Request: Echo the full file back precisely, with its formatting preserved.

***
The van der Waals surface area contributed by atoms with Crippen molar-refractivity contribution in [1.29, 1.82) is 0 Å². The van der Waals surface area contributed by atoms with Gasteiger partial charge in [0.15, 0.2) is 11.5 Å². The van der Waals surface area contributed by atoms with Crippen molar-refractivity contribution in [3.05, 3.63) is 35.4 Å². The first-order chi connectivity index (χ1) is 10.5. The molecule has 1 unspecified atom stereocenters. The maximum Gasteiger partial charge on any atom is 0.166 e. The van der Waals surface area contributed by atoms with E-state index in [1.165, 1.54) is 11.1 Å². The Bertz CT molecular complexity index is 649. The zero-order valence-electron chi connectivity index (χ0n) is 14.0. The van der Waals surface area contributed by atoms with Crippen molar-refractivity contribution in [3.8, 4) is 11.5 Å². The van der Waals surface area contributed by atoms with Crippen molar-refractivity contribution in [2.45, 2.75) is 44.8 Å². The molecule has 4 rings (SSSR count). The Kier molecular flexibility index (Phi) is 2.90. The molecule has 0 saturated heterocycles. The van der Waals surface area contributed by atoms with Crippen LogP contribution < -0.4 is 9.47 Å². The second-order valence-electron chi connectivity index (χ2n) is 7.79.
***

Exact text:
The van der Waals surface area contributed by atoms with Crippen molar-refractivity contribution in [1.29, 1.82) is 0 Å². The van der Waals surface area contributed by atoms with Gasteiger partial charge in [0.15, 0.2) is 11.5 Å². The van der Waals surface area contributed by atoms with Crippen molar-refractivity contribution in [3.05, 3.63) is 35.4 Å². The first-order chi connectivity index (χ1) is 10.5. The molecule has 1 unspecified atom stereocenters. The maximum Gasteiger partial charge on any atom is 0.166 e. The van der Waals surface area contributed by atoms with E-state index in [1.165, 1.54) is 11.1 Å². The Bertz CT molecular complexity index is 649. The zero-order valence-electron chi connectivity index (χ0n) is 14.0. The van der Waals surface area contributed by atoms with Crippen molar-refractivity contribution in [3.8, 4) is 11.5 Å². The van der Waals surface area contributed by atoms with Crippen molar-refractivity contribution in [2.45, 2.75) is 44.8 Å². The molecule has 4 rings (SSSR count). The Kier molecular flexibility index (Phi) is 2.90. The molecule has 0 saturated heterocycles. The van der Waals surface area contributed by atoms with Crippen LogP contribution < -0.4 is 9.47 Å². The second-order valence-electron chi connectivity index (χ2n) is 7.79.